|SVT #68: The Middle School Gets Married
||[Oct. 20th, 2007|02:38 pm]
Elizabeth and Jessica are better than you.
I bought my copy of this book in Oxfam for 40p. When I looked inside, I saw that the previous owner had stuck a bookplate onto the front page. The previous owner's name? Jennifer Mitchell! John Pfeifer's ex-girlfriend! I wish I shared a name with a Sweet Valley character. As long as it wasn't John Pfeifer. Or Psycho Margo.
I have to admit that this is a pretty good cover. I like the concept of having a "wedding photos" theme, and the kids all LOOK as though they're twelve or thirteen. My only beef really is that Bruce Patman, the dark-haired boy in the blue shirt, looks incredibly creepy, the way he's stroking the egg like that. When I first glanced at this cover, I honestly thought that he was rubbing his nipple through his shirt. What's worse is that it took me a moment to question that reaction - clearly Bruce has established himself as a nipple-rubber in my mind without my being aware of it.
The title refers to a health-class project rather than a story about the citizens of Sweet Valley falling under the influence of a cult which promotes child-marriages, you may be pleased to know. Or maybe not! The twins are involved in surprisingly few storylines involving cults and you might have clicked on the link hoping for burning incense, mysterious robes, and lots of group sex. If so, I'm afraid you're going to be sadly disappointed! You're also probably going to be arrested some day. These kids are twelve, you sick fuck.
Anyway, the entire middle school is called to an assembly given by Mr. Seigel, the science teacher, who wants to give them all an experience of what marriage will be like, including budgeting, cooking, and taking care of an egg-baby. Why is Mr. Seigel running this? I was given to understand - from similar books set in American middle schools, such as my favourite, The Babysitters Club #34: Mary Anne and Too Many Babies - that usually the health teacher runs this sort of thing. I don't know. I was never involved in this sort of experiment, partly because I went to a faith-based all-girls school and they'd have had to have made us all single mothers or lesbians, and partly because I don't think it's a particularly common experiment in the UK. We're behind the States in many ways. Why, we only got the moving picture theatre over here for the first time two months ago! We like it a lot, although could you please send us over some of this "pop-corn" we've heard so much about? And would you mind explaining what the deal is with Tom Cruise? Thanks!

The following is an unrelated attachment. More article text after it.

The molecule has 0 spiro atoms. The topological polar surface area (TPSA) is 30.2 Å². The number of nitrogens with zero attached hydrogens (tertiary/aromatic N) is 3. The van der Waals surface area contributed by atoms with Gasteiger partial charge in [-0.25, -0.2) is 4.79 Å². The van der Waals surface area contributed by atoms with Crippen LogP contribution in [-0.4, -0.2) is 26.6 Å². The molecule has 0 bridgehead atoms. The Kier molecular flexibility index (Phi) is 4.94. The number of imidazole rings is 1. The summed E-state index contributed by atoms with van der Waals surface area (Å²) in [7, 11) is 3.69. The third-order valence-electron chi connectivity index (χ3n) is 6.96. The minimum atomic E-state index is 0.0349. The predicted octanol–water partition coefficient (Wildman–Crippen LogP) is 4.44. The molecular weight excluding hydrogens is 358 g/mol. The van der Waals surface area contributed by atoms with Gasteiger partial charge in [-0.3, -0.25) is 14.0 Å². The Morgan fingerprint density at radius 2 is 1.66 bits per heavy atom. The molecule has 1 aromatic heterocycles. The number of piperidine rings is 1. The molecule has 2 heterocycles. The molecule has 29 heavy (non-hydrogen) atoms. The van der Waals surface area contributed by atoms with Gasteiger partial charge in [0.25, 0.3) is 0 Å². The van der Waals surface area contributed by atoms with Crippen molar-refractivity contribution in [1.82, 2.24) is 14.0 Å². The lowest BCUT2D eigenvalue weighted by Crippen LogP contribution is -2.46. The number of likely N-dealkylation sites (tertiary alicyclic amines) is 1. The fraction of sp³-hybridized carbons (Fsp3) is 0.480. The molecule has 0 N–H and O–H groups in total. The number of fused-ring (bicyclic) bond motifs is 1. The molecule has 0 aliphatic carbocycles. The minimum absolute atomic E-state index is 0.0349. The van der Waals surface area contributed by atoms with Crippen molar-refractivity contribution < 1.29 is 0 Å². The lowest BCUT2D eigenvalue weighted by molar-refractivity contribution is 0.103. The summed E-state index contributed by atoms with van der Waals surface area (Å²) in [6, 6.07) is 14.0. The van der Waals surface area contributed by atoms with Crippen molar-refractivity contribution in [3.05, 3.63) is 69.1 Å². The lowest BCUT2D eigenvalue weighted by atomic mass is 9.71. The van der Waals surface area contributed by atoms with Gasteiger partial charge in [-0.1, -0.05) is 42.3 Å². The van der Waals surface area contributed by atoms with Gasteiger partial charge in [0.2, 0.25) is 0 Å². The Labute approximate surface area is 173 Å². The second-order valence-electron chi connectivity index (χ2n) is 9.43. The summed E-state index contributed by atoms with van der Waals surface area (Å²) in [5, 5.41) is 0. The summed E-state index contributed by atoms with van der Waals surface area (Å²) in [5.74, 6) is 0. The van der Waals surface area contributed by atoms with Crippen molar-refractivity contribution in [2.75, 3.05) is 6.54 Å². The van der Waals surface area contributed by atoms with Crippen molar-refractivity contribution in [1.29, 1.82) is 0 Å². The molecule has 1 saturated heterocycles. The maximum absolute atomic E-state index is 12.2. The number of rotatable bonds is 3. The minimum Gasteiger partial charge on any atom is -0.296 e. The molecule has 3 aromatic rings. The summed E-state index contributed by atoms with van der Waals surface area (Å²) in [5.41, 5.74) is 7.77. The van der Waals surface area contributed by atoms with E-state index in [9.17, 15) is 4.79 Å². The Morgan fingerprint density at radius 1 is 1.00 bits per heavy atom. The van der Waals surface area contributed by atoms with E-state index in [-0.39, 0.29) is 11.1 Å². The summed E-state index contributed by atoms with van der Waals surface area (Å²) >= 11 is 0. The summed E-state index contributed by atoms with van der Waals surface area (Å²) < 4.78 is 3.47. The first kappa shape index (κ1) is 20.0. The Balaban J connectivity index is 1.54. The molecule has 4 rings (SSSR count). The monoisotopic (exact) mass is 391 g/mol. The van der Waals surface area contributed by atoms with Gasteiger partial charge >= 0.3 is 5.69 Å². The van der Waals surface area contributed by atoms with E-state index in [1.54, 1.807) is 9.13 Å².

This announcement sets the Unicorns all atwitter, even though each person will be assigned their spouse at random. Jessica hopes that she doesn't wind up with Randy Mason, who as far as I can tell is pretty much Sweet Valley's answer to the nerds in Saved By the Bell. His favourite T-shirt has "Physics Is Your Friend" emblazoned across the front, and even though I've long been a fan of the slogan T-shirt, I have to admit that that's pretty weak. I hope Randy gets a thinkgeek.com account when he grows up, and orders some cooler nerdy T-shirts. All the Unicorns shiver and hope that they're not paired with a nerd.
Jessica wants Aaron Dallas to be her husband, but it turns out that he's paired with Veronica Brooks, who, we are told, is Jessica's archenemy. Wait, who? Has anyone even heard of this character before? And isn't Jessica's archenemy polyester-based clothing? Janet Howell, predictably, is paired with Randy. Ellen Riteman is paired with Winston. Is it just me, or can anyone else see Ellen and Winston making a really great couple ten years into the future? She's kind of scatty, he's kind of geeky - I can really picture them as the two main characters in a screwball comedy from the 1930s. Jessica is paired with Rick Hunter, a seventh grader. I don't really know much about him, except I seem to recall that Lila has a crush on him in several of the SVT books. Guess this isn't one of them.
For much of the rest of the project, Jessica and Rick FIGHT. On their first day of marriage she has spaghetti, garlic bread, and soda for lunch, and he says that she's going to end up "fat, pimply, and stinky". Charming. (Although he might actually have a point - that's a slice of cake and a helping of ice cream away from what Lois Waller has for lunch every day, Jessica, and you wouldn't want to end up with her flabby forearms now, would you?) He calls her an airhead. She calls him a bonehead. That's pretty hurtful. For 1958.
All the couples have to pick out an egg-baby in front of the whole school, and Jessica and Rick have to go first. Mr. Spiegel makes them choose a name as well. Jessica wants to call the baby Steven. Rick wants to call the baby Fido. Says Jessica:
"That's a dog's name."
"Well, I'd rather have a dog than a baby," Rick said with a shrug.